In Massachusetts, while the national media spotlight and Obama's appearance helped increase Democratic intensity in the race, we found no evidence that independent voters were moved to support Coakley as a result. In a testament to the passion of Brown's supporters, his campaign team, in a mere 18 hours, pulled together a rally that attracted more than 3,000 people on the same day as Obama's visit.

The lesson for GOP midterm hopefuls: Welcome the president to your state. Stage counter-rallies and highlight doubts about his policies, but do not attack him personally. Show respect for the man and the office, but shine a bright light on your substantive differences. (A corollary to that is that George W. Bush is now firmly in the electorate's rearview mirror. If Democrats couldn't make him resonate in Massachusetts, New Jersey and Northern Virginia, it's not going to work elsewhere, except maybe Manhattan and Los Angeles.)

The Republican base is fired up.

After more than three years in the wilderness, GOP voters are chomping at the bit. Virginia Republicans were consistently more interested in the election -- by 20 points -- than Democrats throughout our daily October tracking polls. In Massachusetts, even after Obama came to the state, Republicans were seven points more interested. Nationally, an NBC News/Wall Street Journal poll found that voters who rate their interest in this fall's elections as a nine or a 10 on a one-to-10 scale prefer GOP control of Congress by 15 points.

So, who's going to show up in November -- a group brimming with enthusiasm, or the Obamabots who surged to the polls in 2008, but who hadn't voted previously in big numbers and show little interest now? Republican candidates must harness that energy to build a grass-roots -- and netroots -- army.

The themes of economic responsibility, jobs and fighting back against Obama's reckless spending and government overreach resonated with the Republican base in Virginia and Massachusetts. The base is apoplectic over the expansion of government power in Washington, so they are ready to get involved in a way they were not in 2008.

Ultimately, it's all about the independents.

It's great to have the base excited, but Republican candidates were shellacked in 2006 and 2008 among independent voters (losing 57 to 39 percent in the midterm vote and 51 to 43 percent two years later). By contrast, McDonnell won 66 percent of independents in the Virginia governor's race, while Brown was leading 65 percent to 26 percent among Massachusetts independents in our final tracking.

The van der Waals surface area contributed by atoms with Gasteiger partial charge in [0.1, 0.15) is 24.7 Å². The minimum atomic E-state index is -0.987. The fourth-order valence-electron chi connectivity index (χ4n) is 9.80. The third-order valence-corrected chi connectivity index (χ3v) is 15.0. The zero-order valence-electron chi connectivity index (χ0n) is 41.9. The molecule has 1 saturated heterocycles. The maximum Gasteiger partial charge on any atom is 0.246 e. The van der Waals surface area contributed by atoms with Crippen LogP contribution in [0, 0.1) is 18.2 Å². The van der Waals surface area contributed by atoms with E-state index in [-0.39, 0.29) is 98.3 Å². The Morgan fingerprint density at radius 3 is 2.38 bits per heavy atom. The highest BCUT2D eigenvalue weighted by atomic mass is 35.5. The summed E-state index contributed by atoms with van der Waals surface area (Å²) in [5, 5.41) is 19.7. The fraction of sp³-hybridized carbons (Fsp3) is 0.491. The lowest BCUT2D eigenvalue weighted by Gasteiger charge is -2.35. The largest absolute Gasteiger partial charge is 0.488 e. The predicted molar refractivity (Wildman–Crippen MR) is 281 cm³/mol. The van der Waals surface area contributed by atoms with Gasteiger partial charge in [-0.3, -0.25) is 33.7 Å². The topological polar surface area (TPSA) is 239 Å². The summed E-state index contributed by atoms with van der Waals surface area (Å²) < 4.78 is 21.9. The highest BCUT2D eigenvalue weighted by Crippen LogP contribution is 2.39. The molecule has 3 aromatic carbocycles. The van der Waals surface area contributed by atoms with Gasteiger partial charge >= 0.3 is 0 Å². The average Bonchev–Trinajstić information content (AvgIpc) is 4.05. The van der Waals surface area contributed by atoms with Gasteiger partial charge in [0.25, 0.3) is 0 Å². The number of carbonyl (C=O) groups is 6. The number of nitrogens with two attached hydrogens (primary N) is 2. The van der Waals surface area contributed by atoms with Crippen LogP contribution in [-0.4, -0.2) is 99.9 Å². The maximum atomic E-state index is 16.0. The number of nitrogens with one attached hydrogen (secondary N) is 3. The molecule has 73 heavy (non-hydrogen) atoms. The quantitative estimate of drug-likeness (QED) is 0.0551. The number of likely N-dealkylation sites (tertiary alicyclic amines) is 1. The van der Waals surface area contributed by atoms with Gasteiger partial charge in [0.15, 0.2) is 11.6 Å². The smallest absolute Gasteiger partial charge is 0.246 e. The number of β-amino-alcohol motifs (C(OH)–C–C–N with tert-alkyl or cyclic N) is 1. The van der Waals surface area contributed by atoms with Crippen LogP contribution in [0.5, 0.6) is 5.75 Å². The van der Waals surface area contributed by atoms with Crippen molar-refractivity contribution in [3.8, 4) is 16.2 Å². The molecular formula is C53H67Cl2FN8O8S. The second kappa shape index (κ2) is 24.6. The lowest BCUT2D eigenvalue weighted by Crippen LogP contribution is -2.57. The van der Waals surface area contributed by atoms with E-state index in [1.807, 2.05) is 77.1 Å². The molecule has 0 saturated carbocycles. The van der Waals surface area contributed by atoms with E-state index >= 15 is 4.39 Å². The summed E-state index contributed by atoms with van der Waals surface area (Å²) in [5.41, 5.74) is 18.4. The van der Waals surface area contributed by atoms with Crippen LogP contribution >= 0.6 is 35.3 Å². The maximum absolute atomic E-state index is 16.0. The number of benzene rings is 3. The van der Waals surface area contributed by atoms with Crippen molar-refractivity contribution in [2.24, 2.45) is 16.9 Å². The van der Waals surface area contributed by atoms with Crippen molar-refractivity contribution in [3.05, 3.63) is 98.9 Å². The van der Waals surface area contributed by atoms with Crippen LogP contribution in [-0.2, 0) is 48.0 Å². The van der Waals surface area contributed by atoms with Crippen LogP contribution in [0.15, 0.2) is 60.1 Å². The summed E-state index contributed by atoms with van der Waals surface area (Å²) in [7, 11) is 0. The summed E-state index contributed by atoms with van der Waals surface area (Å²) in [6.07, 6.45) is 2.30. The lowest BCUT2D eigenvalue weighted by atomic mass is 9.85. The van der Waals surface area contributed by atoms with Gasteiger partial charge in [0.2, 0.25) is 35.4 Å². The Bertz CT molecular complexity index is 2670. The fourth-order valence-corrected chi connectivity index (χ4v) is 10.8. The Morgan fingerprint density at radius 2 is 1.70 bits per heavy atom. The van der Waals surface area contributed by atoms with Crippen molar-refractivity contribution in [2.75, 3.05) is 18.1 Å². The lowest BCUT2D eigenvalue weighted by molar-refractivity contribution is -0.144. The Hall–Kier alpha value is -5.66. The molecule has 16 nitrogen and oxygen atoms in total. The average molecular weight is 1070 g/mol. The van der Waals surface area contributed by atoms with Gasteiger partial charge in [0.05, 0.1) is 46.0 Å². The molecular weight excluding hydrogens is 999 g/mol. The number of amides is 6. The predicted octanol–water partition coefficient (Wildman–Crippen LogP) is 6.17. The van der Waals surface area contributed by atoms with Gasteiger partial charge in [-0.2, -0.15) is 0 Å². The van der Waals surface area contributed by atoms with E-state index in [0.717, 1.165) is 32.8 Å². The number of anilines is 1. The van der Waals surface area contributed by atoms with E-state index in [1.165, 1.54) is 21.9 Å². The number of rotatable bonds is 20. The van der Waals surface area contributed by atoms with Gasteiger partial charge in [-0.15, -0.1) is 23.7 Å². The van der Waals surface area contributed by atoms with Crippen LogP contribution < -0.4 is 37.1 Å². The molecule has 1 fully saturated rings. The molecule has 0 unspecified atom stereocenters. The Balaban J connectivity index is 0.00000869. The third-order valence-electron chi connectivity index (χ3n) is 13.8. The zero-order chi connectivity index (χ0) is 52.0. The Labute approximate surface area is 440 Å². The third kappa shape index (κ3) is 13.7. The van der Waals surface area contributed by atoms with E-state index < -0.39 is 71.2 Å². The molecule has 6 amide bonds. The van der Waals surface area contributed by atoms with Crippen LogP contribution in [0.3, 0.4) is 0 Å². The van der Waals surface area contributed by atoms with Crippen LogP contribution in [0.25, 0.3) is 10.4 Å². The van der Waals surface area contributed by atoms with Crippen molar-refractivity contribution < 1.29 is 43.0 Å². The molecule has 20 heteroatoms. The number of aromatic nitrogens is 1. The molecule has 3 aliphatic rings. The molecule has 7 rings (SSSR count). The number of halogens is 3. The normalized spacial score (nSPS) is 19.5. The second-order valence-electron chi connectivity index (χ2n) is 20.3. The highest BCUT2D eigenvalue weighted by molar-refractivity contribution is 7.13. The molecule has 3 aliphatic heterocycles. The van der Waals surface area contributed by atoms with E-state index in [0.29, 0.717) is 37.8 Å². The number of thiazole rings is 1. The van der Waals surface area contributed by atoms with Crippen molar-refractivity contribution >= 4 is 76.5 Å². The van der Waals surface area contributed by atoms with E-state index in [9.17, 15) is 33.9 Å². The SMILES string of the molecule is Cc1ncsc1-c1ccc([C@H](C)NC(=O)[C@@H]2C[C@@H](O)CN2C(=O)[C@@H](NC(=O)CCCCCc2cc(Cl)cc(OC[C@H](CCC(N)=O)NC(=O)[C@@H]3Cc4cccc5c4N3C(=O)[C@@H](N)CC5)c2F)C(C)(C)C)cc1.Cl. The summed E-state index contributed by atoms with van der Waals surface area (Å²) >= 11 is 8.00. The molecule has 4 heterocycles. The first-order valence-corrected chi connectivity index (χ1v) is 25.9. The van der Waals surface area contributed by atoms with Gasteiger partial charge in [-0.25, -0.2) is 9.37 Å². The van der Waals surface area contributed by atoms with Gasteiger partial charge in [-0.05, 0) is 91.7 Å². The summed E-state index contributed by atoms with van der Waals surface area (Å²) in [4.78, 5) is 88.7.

Independents believe the country is on the wrong track, and they want balance in Washington rather than overwhelming control of government by one party. A Public Policy Polling survey just before the Massachusetts election found that 20 percent of voters did not like either party, but those voters opted for Brown by 71 to 23 percent. If the country is experiencing a referendum on the party in power, independents are voting for change.

McDonnell's campaign targeted independents, particularly in Northern Virginia, who responded to messages about jobs and fiscal responsibility. Brown, meanwhile, ran as an independent-minded candidate and a "Scott Brown Republican," as he called himself. Among independent women (a problematic group for Republicans in recent elections), Brown managed to turn a nine-point deficit into a 31-point lead in just 10 days. In his victory speech, Brown called his election a great triumph for Massachusetts's independent majority.

Republican candidates who win independents will take the oath of office -- period.

Deflect negative attacks and get back to your message.

Deeds and Jon Corzine of New Jersey started their negative assaults early; Coakley went negative late. None found the Goldilocks timing. But huge credit is due to the Republican campaigns in all three states: They responded to the attacks but stayed on message.

In Virginia, for example, the gubernatorial race was rocked by The Washington Post's initial story and continued coverage of McDonnell's graduate school thesis, and Deeds made it a key element of his campaign. The McDonnell campaign was rightfully consumed by the issue; a failure to respond would have resulted in a very problematic final two months. McDonnell's strategy team decided to fight back on the idea that the 20-year-old paper showed that the candidate was against working women. (Our polling and focus groups found that voters thought the thesis was from a different time and had little to do with the challenges facing the state.)

Still, it was not until voters saw the evidence with their own eyes -- through two television ads, one featuring the candidate's daughter Jeanine and the other featuring women McDonnell had appointed or worked with on important policy matters -- that they felt comfortable and moved past the controversy.

For the midterms, rest assured that negative attacks are coming; they're all the Democrats have this year. They don't want to run on their record of lost jobs, special payoffs for Sen. Ben Nelson (D-Neb.), and government control of car companies and health care. Remember, trends are trends until they change, and the trends of the past few years have been wiped away. For Republicans, it's simple now: Stand strong, tell the truth, and remind voters why they should vote for you.

Glen Bolger and Neil Newhouse are partners at Public Opinion Strategies. Bolger served as the pollster for Virginia Gov. Bob McDonnell's campaign, and Newhouse served as the pollster for Sen.-elect Scott Brown's campaign in Massachusetts.